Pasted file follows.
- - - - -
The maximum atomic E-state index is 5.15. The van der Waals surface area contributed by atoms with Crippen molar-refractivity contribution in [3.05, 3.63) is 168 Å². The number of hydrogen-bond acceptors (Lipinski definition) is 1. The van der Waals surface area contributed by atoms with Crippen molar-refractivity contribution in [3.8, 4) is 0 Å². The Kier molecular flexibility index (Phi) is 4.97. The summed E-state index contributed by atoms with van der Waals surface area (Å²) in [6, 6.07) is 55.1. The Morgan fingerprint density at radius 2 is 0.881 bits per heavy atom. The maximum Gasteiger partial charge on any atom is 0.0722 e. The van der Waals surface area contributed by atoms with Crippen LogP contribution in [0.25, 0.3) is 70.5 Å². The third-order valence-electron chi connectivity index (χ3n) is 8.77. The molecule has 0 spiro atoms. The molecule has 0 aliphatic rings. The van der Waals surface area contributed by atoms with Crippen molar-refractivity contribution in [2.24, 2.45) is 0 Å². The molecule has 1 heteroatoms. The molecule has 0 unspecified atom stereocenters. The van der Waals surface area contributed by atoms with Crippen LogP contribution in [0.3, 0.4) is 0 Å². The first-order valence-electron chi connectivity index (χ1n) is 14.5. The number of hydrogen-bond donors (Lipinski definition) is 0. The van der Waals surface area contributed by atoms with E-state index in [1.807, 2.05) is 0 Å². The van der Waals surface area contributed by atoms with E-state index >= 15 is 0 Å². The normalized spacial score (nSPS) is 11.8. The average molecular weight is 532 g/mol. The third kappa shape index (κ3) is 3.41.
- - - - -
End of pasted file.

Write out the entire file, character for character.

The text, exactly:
The maximum atomic E-state index is 5.15. The van der Waals surface area contributed by atoms with Crippen molar-refractivity contribution in [3.05, 3.63) is 168 Å². The number of hydrogen-bond acceptors (Lipinski definition) is 1. The van der Waals surface area contributed by atoms with Crippen molar-refractivity contribution in [3.8, 4) is 0 Å². The Kier molecular flexibility index (Phi) is 4.97. The summed E-state index contributed by atoms with van der Waals surface area (Å²) in [6, 6.07) is 55.1. The Morgan fingerprint density at radius 2 is 0.881 bits per heavy atom. The maximum Gasteiger partial charge on any atom is 0.0722 e. The van der Waals surface area contributed by atoms with Crippen LogP contribution in [0.25, 0.3) is 70.5 Å². The third-order valence-electron chi connectivity index (χ3n) is 8.77. The molecule has 0 spiro atoms. The molecule has 0 aliphatic rings. The van der Waals surface area contributed by atoms with Crippen molar-refractivity contribution in [2.24, 2.45) is 0 Å². The molecule has 1 heteroatoms. The molecule has 0 unspecified atom stereocenters. The van der Waals surface area contributed by atoms with Crippen LogP contribution in [0.3, 0.4) is 0 Å². The first-order valence-electron chi connectivity index (χ1n) is 14.5. The number of hydrogen-bond donors (Lipinski definition) is 0. The van der Waals surface area contributed by atoms with E-state index in [1.807, 2.05) is 0 Å². The van der Waals surface area contributed by atoms with E-state index >= 15 is 0 Å². The normalized spacial score (nSPS) is 11.8. The average molecular weight is 532 g/mol. The third kappa shape index (κ3) is 3.41.